An LLC is a business structure designed to provide the limited liability features of a corporation and the tax efficiencies and operational flexibility of a partnership. As a pass-through entity, all profits and losses pass through the business to the LLC owners (aka 'members'). Similar to partnerships, the members themselves report the profits/losses on their federal tax returns but not the LLC. Nevertheless, some states do charge the LLC an income tax.
The most attractive feature of an LLC is its operational ease. LLCs have lower start-up costs and fewer required forms. Taxes only need filing once a year on April 15th. A single-member LLC files a 1040. Schedule C as a sole proprietor; partners in an LLC file the same 1065 partnership tax return as do owners of traditional partnerships. . Finally, LLCs are not required to have formal meetings and record meeting minutes.
However, there are some limitations and drawbacks. Generally, you'll pay more in taxes with an LLC, This is because the owner of an LLC is considered to be self-employed. As such, he or she must pay a self-employment tax of 15.3% which goes toward social security and Medicare. The entire net income of the business is subject to self-employment tax.
Keep in mind that the IRS also limits the 'characteristics' of your company. An LLC may only have two of the four characteristics that define corporations: 'Limited liability to the extent of assets, continuity of life, centralization of management, and free transferability of ownership interests.' Therefore, if you wish to have more than two of these characteristics, you'll need to convert to a corporate business structure.
An S-Corporation is a business structure that is considered by law to be a unique entity, separate and apart from those who own it. So there's a limit on the financial liability of an owner (shareholder).
What differentiates the S-Corp from a traditional corporation (C-Corp) is the ability to have profits and losses pass through to the shareholder's personal tax return. Consequently, the business is not taxed itself, only the shareholders. There is an important caveat: any shareholder who works for the company must pay him or herself 'reasonable compensation.' Basically, the shareholder must be paid fair market value, or the IRS might reclassify any additional corporate earnings as 'wages.'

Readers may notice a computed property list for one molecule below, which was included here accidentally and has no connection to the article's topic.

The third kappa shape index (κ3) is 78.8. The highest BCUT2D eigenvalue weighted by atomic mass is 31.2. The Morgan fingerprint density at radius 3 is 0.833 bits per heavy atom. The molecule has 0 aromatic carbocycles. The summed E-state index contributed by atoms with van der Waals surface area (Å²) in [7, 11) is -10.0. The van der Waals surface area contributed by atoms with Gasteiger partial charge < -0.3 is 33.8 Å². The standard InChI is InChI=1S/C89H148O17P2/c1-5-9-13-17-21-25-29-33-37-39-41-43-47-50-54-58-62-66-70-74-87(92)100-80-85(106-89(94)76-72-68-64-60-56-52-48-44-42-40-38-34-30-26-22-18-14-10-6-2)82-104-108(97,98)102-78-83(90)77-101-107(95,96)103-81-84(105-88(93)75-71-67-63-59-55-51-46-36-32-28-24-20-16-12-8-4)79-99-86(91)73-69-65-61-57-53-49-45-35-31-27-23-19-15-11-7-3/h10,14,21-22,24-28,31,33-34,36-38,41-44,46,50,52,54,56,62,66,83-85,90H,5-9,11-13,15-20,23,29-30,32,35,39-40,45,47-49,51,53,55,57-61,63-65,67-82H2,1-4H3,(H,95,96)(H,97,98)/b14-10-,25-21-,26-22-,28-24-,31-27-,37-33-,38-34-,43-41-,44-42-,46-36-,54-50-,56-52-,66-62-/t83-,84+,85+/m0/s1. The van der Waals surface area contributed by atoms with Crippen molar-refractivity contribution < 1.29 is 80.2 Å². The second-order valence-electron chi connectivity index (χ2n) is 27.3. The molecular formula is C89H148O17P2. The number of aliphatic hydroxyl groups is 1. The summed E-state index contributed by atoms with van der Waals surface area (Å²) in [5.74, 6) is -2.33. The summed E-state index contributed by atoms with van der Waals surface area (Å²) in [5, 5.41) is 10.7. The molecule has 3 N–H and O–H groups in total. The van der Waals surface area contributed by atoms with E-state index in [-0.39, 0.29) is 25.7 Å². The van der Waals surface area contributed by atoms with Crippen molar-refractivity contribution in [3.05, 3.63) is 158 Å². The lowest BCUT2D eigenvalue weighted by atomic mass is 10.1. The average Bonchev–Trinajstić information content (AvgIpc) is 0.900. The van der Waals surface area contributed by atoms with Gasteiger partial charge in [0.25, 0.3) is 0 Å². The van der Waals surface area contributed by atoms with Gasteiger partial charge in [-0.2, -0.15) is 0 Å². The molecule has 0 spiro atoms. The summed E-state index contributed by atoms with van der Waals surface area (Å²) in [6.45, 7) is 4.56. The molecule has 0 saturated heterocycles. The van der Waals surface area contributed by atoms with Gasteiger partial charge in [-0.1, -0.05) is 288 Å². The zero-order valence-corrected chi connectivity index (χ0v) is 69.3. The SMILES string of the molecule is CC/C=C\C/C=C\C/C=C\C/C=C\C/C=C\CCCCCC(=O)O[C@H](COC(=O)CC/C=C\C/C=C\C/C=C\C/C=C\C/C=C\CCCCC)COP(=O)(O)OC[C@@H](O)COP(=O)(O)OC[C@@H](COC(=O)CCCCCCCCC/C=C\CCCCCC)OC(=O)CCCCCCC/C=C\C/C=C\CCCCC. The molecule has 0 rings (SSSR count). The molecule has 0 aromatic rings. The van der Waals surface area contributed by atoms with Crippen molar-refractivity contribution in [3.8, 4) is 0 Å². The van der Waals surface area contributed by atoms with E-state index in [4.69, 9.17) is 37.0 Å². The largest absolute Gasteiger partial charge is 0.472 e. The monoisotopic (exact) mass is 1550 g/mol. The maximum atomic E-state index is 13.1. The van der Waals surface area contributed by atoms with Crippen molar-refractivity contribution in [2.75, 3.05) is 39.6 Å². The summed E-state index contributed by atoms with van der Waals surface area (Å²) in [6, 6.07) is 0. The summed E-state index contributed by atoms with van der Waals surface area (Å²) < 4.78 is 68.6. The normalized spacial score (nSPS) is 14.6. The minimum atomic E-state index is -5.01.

One of the best features of the S-Corporation is the tax savings for you and your business. Members of an LLC are subject to employment tax on the entire net income of the business. Conversely, only the wages of the S-Corp shareholder who is an employee are subject to employment tax. The remaining income is paid to the owner as a 'distribution' which is taxed at a lower rate if at all.
Unlike LLCs, both S corporations and C corporations can go public. For that reason, venture capital companies prefer to work with corporations rather than with LLCs. S corporations, like LLCs, don't suffer from double taxation. C corporations may face double taxation, but they can have incentive stock option plans.
If a court pierces a company's corporate veil, the owners, shareholders, or members of a corporation or LLC can be held personally liable for corporate debts. This means creditors can go after the owners' home, bank account, investments, and other assets to satisfy the corporate debt. But courts will impose personal liability only on those individuals who are responsible for the corporation or LLC's wrongful or fraudulent actions; they won't hold innocent parties personally liable for company debts.
There is no real separation between the company and its owners. If the owners fail to maintain a formal legal separation between their business and their personal financial affairs, a court could find that the corporation or LLC is really just a sham (the owners' alter ego) and that the owners are personally operating the business as if the corporation or LLC didn't exist. For instance, if the owner pays personal bills from the business checking account or ignores the legal formalities that a corporation or LLC must follow (for example, by making important corporate or LLC decisions without recording them in minutes of a meeting), a court could decide that the owner isn't entitled to the limited liability that the corporate business structure would ordinarily provide.
The company's actions were wrongful or fraudulent. If the owner(s) recklessly borrowed and lost money, made business deals knowing the business couldn't pay the invoices, or otherwise acted recklessly or dishonestly, a court could find financial fraud was perpetrated and that the limited liability protection shouldn't apply.
The company's creditors suffered an unjust cost. If someone who did business with the company is left with unpaid bills or an unpaid court judgment and the above factors are present, a court will try to correct this unfairness by piercing the veil.